Fruit drinks can contain just as much sugar as soft drink
We know a 600ml bottle of soft drink can contain up to 16 teaspoons of sugar, but did you know fruit drinks can contain just as much? Fruit drinks are often promoted to children as a healthy option, but they may have up to 7 teaspoons of sugar in a 250ml serve, which is equivalent to the amount in a similar volume of soft drink.
Over half of Australians are consuming too much added sugars, with the average intake being about 14 teaspoons (or 60 grams) each day. This is over twice the recommendation from the World Health Organisation of approximately 6 teaspoons per day for adults. Having a diet high in added sugar can lead to excess energy intake and poor dental health in children, overweight and obesity which increase the risk of developing diseases like type 2 diabetes, cardiovascular disease and cancer.
Check the label of drinks to find those high in sugar but remember the best drink of all is plain water – cheap, accessible and good for you!
Multivitamins are no substitute for fruit and veggies
Fruit and veggies are complex sources of vitamins, minerals and phytochemicals (plant chemicals), working together for the benefit of our bodies. So by eating a wide variety of foods, including fruit and veggies, you obtain added benefits of fibre, vitamins and minerals in different forms, water and enjoyment!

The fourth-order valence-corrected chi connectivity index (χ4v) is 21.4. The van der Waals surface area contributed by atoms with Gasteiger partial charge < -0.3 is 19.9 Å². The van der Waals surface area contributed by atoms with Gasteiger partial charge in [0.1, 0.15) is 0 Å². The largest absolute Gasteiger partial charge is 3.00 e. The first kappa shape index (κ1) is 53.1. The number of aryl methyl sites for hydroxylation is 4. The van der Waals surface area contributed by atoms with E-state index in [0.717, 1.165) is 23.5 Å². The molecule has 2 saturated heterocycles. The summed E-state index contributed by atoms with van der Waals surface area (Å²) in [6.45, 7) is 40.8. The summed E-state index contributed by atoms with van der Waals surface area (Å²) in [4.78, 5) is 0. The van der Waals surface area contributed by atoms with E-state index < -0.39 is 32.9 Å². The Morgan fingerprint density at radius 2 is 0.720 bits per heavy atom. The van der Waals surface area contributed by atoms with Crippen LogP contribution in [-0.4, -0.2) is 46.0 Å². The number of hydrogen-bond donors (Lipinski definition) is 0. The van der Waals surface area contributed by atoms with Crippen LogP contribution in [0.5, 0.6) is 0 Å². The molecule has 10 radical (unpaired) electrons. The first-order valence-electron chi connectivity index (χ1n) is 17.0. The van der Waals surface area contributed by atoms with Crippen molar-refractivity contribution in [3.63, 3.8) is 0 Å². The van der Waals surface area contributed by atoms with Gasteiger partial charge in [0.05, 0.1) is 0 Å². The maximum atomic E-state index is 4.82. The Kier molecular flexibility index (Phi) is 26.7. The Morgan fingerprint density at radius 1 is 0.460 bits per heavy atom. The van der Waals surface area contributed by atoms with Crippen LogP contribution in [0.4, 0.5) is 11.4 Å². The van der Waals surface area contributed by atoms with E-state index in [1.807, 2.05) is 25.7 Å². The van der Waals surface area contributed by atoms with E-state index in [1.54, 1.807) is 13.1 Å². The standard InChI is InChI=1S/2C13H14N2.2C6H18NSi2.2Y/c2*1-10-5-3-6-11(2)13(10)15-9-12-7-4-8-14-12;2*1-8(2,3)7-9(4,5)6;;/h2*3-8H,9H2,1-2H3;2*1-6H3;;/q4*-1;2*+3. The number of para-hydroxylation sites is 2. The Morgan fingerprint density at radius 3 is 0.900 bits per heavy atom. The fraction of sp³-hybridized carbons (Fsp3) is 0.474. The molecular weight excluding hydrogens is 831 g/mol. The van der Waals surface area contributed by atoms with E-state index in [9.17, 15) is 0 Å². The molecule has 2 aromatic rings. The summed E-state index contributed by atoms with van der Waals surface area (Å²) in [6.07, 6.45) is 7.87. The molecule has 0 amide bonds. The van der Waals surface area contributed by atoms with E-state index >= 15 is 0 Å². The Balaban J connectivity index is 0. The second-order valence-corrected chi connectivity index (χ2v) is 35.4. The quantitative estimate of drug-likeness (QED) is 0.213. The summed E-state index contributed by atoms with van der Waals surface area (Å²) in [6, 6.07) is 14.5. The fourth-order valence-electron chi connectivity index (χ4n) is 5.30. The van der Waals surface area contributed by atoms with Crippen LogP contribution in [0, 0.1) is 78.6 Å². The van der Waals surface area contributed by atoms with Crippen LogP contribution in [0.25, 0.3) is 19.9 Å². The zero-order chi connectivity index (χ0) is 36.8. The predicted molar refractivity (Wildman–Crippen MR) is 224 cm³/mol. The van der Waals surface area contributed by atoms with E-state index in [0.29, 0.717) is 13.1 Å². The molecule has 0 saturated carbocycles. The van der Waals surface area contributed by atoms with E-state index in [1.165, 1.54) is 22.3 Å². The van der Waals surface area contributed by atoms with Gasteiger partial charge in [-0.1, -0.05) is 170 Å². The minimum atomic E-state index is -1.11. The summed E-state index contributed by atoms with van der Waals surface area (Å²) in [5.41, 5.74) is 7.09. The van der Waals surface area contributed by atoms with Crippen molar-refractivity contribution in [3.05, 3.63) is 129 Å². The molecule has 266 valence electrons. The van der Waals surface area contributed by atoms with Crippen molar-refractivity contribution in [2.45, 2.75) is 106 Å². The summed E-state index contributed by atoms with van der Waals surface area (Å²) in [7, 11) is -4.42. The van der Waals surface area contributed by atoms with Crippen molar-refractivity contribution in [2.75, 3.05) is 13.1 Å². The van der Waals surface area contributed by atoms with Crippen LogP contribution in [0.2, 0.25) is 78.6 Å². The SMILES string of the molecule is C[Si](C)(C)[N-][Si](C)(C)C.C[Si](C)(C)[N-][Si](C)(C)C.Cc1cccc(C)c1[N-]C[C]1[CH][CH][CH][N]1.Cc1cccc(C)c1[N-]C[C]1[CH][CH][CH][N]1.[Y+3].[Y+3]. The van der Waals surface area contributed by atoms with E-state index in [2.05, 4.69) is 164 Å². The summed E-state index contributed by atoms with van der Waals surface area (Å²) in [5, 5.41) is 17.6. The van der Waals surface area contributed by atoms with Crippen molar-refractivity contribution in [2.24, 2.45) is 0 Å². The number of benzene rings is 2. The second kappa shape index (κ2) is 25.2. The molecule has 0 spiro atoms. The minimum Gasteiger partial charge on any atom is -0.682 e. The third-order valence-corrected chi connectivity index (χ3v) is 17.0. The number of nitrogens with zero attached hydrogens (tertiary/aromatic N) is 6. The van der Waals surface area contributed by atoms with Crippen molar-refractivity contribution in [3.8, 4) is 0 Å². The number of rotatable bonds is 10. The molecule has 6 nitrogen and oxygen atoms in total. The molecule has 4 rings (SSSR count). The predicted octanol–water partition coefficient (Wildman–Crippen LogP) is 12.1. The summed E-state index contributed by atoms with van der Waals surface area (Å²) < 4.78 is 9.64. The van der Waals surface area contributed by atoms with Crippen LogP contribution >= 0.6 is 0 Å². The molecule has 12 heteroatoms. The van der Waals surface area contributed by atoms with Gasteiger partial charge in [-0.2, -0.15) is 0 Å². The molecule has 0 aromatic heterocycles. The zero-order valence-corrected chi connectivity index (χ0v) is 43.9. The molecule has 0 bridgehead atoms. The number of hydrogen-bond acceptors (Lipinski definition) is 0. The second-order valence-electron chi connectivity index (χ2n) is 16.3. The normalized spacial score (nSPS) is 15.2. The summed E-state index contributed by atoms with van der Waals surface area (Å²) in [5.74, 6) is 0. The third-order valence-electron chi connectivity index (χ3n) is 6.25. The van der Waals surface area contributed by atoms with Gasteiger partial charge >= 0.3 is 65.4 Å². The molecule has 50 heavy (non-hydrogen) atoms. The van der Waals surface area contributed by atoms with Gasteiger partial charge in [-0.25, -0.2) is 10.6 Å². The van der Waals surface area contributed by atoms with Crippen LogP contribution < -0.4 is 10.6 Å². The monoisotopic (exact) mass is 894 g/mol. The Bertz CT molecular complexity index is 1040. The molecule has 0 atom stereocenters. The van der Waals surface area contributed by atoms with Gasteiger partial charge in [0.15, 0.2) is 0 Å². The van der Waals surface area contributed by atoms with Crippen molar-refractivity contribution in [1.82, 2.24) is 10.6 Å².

Some people will have a genuine need to take a vitamin or mineral supplement, e.g. before or during pregnancy, people on restrictive diets, aged or frail people, or those with a limited exposure to sunlight.
So before reaching for a vitamin or mineral supplement, check out your current eating and drinking behaviours and seek help from a health professional or Accredited Practising Dietitian if you are uncertain whether you need a vitamin or mineral supplement.
Women need to do muscle strengthening activities just as often as men
Australian guidelines recommend all adults – not just the men – do muscle strengthening (also known as resistance training) exercises on at least two days a week, and most of us aren’t achieving this.
But why should we all be doing these activities? Regular muscle strengthening will help manage blood pressure, blood sugar and blood cholesterol levels; prevent and control heart disease and type 2 diabetes; improve posture, mobility and balance; reduce the risk of falls and injury; and maintain your ability to do everyday tasks like carrying groceries. Strengthening activities involve ‘pushing’, ‘pulling’ or ‘lifting’ activities, in which the muscles work against some form of resistance.